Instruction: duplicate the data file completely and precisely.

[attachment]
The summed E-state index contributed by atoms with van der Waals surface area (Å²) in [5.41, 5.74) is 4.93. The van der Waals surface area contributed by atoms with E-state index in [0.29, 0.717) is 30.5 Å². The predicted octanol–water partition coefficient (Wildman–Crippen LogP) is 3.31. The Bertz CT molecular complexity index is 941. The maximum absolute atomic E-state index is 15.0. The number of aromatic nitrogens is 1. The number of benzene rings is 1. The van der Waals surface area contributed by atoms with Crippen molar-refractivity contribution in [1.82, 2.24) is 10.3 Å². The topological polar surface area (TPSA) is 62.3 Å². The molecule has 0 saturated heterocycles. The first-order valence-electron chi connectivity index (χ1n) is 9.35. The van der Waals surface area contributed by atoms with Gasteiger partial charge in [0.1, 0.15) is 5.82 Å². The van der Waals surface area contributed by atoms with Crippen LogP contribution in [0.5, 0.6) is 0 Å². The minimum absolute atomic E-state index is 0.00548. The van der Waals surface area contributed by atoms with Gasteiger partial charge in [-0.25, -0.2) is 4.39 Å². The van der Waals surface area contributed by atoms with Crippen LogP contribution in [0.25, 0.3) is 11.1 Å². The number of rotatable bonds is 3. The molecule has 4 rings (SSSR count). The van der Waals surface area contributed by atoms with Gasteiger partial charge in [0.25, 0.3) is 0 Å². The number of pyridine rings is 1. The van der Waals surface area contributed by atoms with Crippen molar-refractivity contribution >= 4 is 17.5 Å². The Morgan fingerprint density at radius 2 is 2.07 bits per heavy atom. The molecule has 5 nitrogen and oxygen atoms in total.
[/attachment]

The summed E-state index contributed by atoms with van der Waals surface area (Å²) in [5.41, 5.74) is 4.93. The van der Waals surface area contributed by atoms with E-state index in [0.29, 0.717) is 30.5 Å². The predicted octanol–water partition coefficient (Wildman–Crippen LogP) is 3.31. The Bertz CT molecular complexity index is 941. The maximum absolute atomic E-state index is 15.0. The number of aromatic nitrogens is 1. The number of benzene rings is 1. The van der Waals surface area contributed by atoms with Crippen molar-refractivity contribution in [1.82, 2.24) is 10.3 Å². The topological polar surface area (TPSA) is 62.3 Å². The molecule has 0 saturated heterocycles. The first-order valence-electron chi connectivity index (χ1n) is 9.35. The van der Waals surface area contributed by atoms with Gasteiger partial charge in [0.1, 0.15) is 5.82 Å². The van der Waals surface area contributed by atoms with Crippen LogP contribution in [0.5, 0.6) is 0 Å². The minimum absolute atomic E-state index is 0.00548. The van der Waals surface area contributed by atoms with Gasteiger partial charge in [-0.25, -0.2) is 4.39 Å². The van der Waals surface area contributed by atoms with Crippen LogP contribution in [0.25, 0.3) is 11.1 Å². The number of rotatable bonds is 3. The molecule has 4 rings (SSSR count). The van der Waals surface area contributed by atoms with Gasteiger partial charge in [0.25, 0.3) is 0 Å². The number of pyridine rings is 1. The van der Waals surface area contributed by atoms with Crippen molar-refractivity contribution >= 4 is 17.5 Å². The Morgan fingerprint density at radius 2 is 2.07 bits per heavy atom. The molecule has 5 nitrogen and oxygen atoms in total.